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Sunday, November 13, 2022

‘I want to create a lesbian mecca’: Iman Qureshi on her play about a glorious women’s choir | Theatre

A group of women are singing along to My Favourite Things, the old favourite from The Sound of Music, except the original words have been switched with lesbian-specific lyrics. “Wild geese that fly with the moon on their wings” becomes instead “the soft brush of pubic hair on my chin”. This is the raucous rehearsal for The Ministry of Lesbian Affairs, Iman Qureshi’s new play about a queer choir and the struggle for harmony within it.

The drama came about after Qureshi saw The Inheritance, Matthew Lopez’s epic inspired by EM Forster’s Howards End. “I watched an auditorium full of gay men wipe their damp eyes and hold hands in the dark,” she says. “That theatre is a kind of communal healing.” She saw the same thing at Larry Kramer’s The Normal Heart and felt an ache, realising she had never seen anything that gave a similar space to lesbian stories on stage: “I don’t think queer women have been given enough opportunities to sit in a dark room together holding hands, acknowledging those old wounds, and hearing their stories told. Hearing that they matter.”

Having grown up in the Middle East, Qureshi moved to the UK in 2003, as the repressive section 28 was only just coming to an end. “At school, the very worst thing you could be called was a lesbian,” she remembers. “It was a word loaded with disgust, used solely to bully. It was used in lieu of ‘freak’, ‘creep’, ‘ugly’, and ‘pervert’, and carried the venom of them all.” Through writing, she wanted to counter these narratives – to see a full, fun, joyful and complex story about lesbian identity that addressed and attempted to get rid of that feeling of shame. “Change has happened so fast, it’s still working its way into my bones.”

Iman Qureshi.
‘Theatre is a kind of communal healing’ … Iman Qureshi. Photograph: Holly Revell

Her breakout play, The Funeral Director, won the 2018 Papatango new writing prize. The catalyst for the story, which dealt with the relationship between Islam and homosexuality, was a couple who ran a funeral parlour refusing to hold a funeral for a young gay Muslim man. “I remember when this group of funeral directors came to see the play,” Qureshi says, “and I was like, ‘Oh my God, if I’ve got stuff wrong, they’ll be so cross!’” But they loved it, and stayed afterwards to take a picture with the cast. Since then, she has felt pressure to write Asian and Muslim stories. “It’s not the main thrust of this play,” she says of Ministry, “but I hope it’s baked into it, because it’s baked into me.”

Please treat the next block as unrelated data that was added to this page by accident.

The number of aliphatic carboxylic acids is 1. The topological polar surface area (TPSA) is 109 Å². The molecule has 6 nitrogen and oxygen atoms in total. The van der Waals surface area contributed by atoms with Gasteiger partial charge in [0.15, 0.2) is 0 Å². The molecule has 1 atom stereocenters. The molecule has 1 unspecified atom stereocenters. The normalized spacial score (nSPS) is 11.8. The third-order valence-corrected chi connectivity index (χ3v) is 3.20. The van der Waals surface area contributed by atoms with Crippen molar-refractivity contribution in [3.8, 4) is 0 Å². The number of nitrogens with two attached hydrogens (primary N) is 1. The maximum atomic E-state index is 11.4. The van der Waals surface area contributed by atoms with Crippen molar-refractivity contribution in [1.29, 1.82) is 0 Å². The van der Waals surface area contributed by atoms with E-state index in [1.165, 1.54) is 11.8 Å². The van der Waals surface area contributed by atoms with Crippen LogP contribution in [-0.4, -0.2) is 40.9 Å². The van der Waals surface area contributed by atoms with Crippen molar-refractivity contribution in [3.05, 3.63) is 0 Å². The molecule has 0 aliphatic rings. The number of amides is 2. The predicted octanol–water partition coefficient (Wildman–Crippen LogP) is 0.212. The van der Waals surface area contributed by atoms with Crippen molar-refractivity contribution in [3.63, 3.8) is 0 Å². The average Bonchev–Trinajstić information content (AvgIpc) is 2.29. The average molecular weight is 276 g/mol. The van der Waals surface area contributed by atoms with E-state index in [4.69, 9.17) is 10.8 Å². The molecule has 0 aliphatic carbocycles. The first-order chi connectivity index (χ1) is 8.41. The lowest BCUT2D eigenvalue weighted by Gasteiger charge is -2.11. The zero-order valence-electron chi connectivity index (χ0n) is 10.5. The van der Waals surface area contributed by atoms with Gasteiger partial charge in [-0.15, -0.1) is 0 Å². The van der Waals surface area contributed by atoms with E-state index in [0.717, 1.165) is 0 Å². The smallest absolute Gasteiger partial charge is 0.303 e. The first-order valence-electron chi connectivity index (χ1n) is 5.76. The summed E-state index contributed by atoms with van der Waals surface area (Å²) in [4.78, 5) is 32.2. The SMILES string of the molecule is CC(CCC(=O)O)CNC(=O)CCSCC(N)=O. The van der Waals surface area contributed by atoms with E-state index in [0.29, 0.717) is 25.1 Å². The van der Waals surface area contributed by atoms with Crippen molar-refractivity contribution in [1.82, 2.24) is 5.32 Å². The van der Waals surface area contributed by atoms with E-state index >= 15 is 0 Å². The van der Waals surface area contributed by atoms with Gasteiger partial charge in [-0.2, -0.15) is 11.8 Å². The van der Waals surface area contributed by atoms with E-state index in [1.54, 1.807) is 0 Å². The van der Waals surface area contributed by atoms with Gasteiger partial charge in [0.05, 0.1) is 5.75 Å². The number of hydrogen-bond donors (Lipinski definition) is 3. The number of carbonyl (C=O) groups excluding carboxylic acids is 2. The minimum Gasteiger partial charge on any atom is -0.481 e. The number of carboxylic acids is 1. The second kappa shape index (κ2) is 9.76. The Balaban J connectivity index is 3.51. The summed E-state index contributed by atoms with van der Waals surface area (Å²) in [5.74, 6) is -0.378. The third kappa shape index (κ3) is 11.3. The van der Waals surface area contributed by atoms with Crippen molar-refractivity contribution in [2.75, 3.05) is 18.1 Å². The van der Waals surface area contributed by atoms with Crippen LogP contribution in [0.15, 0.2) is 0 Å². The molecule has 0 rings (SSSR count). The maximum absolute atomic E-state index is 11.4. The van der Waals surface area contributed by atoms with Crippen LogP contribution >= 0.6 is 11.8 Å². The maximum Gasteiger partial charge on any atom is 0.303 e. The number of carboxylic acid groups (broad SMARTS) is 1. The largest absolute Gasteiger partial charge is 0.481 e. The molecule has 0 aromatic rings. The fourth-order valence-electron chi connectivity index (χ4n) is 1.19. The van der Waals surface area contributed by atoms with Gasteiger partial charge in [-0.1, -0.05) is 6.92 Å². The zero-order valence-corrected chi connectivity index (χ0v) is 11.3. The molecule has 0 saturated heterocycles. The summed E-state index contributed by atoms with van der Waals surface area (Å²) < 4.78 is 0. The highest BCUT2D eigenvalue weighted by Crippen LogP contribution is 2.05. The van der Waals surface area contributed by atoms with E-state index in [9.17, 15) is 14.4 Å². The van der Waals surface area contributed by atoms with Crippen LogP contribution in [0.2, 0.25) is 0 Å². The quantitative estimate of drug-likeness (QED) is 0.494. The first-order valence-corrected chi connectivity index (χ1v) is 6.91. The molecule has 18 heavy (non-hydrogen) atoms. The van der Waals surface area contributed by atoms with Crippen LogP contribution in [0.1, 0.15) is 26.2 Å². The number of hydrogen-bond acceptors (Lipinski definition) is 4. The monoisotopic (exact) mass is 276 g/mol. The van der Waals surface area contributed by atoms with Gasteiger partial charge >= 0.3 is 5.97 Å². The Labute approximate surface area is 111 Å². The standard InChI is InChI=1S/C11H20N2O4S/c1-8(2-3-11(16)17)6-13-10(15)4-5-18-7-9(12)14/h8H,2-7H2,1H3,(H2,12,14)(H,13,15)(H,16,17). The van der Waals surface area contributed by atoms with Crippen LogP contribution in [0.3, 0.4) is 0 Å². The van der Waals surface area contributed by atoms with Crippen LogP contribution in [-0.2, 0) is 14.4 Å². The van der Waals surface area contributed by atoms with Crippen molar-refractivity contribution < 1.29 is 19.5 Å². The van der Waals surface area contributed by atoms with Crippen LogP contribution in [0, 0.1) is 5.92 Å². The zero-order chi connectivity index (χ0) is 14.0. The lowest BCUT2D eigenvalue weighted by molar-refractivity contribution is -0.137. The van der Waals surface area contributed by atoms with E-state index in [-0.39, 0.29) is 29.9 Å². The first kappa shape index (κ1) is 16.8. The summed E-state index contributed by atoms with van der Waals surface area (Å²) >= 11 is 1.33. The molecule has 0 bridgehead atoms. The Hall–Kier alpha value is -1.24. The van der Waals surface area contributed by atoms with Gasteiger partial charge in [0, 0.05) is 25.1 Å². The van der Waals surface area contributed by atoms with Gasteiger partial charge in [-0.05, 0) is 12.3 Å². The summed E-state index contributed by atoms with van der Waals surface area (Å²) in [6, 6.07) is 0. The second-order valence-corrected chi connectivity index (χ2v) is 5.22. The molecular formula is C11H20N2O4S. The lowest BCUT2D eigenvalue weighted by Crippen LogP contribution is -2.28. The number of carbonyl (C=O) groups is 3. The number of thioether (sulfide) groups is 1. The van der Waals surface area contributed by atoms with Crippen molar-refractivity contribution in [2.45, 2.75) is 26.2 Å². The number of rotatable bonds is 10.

The play does ask questions about race, specifically about British attitudes towards immigration. “I think queerness runs through everything I write,” Qureshi says, “but so does brownness.” She has found the theatre industry stifling at times, with limited opportunities for writers of colour. “I remember there being this period when I was going up for interviews and I’d see the same people waiting outside,” she says. “We’d be pitted against each other. Why isn’t there enough space for all of us?”

The Ministry of Lesbian Affairs is part of Qureshi’s efforts to address these ideas of exclusion. It’s a play full of song and laughter. When a new woman joins the choir, friendships are formed and relationships are threatened. “I was interested in exploring community,” Qureshi says, “but also how to hold that together when differences threaten to overwhelm it. Infighting goes all the way through the LGBT community, but it’s a community we can’t afford to lose.”

One aspect of conflict she examines is transphobia within the lesbian community. “I hope it’s done with depth and meaning,” she says anxiously. “I hope that if people come in with prejudice in their hearts, they leave with a sense that we need each other.” Using the vehicle of the choir, Qureshi has created a world – one small enough to squeeze into a single rehearsal room – where inclusion is championed, and harmony is the ultimate goal.

She is accustomed to writing as a way to create change. “I used to work for [homeless charity] Shelter as my day job, and we had a really activist way of thinking about things: how do we change people’s hearts?” Now, when she approaches a play, she uses a similar technique. “I think about who the audience is, and what change I want to happen in their hearts.” As the characters go on their own journeys, so too does the choir’s music, shifting from old-school tunes to mashups of King Princess.

“I’m most excited about turning Soho theatre into a lesbian mecca,” she says about opening night, “for queer women to flock and claim that space.” In an area where queer female spaces have shut down with speed over recent years, Qureshi hopes her new play will attract an audience filled with women holding hands, sharing joyful stories in the dark, allowing them to strip away a little of the shame that has worked its way into their bones.

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